Thomas Carroll Blauvelt

Do you need to let the police search your vehicle?

Traffic stops are usually just frustrating and inconvenient. Typically, a police officer pulls you over, keeps you on the side of the road for a while, asks you a few questions and then writes you a ticket. However, some drivers get detained by police for far longer or face more than just a citation.

If an officer asks to search your vehicle, they can keep you on the side of the road for some time and maybe even arrest you. They might have to call for another officer to come, forcing you to wait. Do you have to let them search your vehicle during a traffic stop? 

Drivers can typically refuse a vehicle search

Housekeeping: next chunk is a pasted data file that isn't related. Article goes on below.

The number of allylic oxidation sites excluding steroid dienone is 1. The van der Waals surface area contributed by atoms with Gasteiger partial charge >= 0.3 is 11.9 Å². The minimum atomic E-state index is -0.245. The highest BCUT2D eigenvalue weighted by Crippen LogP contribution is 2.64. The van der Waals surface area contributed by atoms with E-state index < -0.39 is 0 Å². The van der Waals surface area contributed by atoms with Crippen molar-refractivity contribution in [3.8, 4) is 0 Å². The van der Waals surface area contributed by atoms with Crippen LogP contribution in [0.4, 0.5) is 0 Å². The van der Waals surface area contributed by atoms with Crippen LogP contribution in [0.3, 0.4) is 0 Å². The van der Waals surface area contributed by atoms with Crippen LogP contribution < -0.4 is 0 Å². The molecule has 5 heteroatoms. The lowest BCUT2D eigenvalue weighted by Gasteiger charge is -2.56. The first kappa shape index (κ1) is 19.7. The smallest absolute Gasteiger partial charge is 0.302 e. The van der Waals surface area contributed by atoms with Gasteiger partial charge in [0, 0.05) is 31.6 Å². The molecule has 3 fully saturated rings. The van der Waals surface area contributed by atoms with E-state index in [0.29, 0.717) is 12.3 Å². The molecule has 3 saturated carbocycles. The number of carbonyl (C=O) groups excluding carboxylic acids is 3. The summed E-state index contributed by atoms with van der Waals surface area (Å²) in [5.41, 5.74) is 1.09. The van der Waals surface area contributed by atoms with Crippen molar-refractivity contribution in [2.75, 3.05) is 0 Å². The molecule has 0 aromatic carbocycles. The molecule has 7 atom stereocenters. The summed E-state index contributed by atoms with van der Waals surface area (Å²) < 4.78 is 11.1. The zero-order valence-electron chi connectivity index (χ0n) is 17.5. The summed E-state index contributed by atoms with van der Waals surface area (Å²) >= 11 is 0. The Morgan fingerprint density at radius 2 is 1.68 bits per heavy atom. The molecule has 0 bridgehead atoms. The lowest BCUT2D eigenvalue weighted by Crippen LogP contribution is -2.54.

Police officers have training on when they can conduct searches. The officer who stopped you knows that they need permission, a warrant or probable cause to search a vehicle.

If they want to search the vehicle without your permission or approval from a judge, they need to have some kind of explainable belief that you have broken the law. Spotting what they think is an illegal firearm in your vehicle could be the probable cause they need to search. So could what looks like an open bottle of liquor or drug paraphernalia.

If an officer does not have probable cause, then their only option to search your vehicle is to get your permission. If you tell the officer no, they typically cannot search it unless they get a warrant. However, if they arrest you for an offense, they can search the vehicle for evidence related to that offense after arresting you.

Knowing whether a search was legal or not can help you plan your criminal defense strategy.

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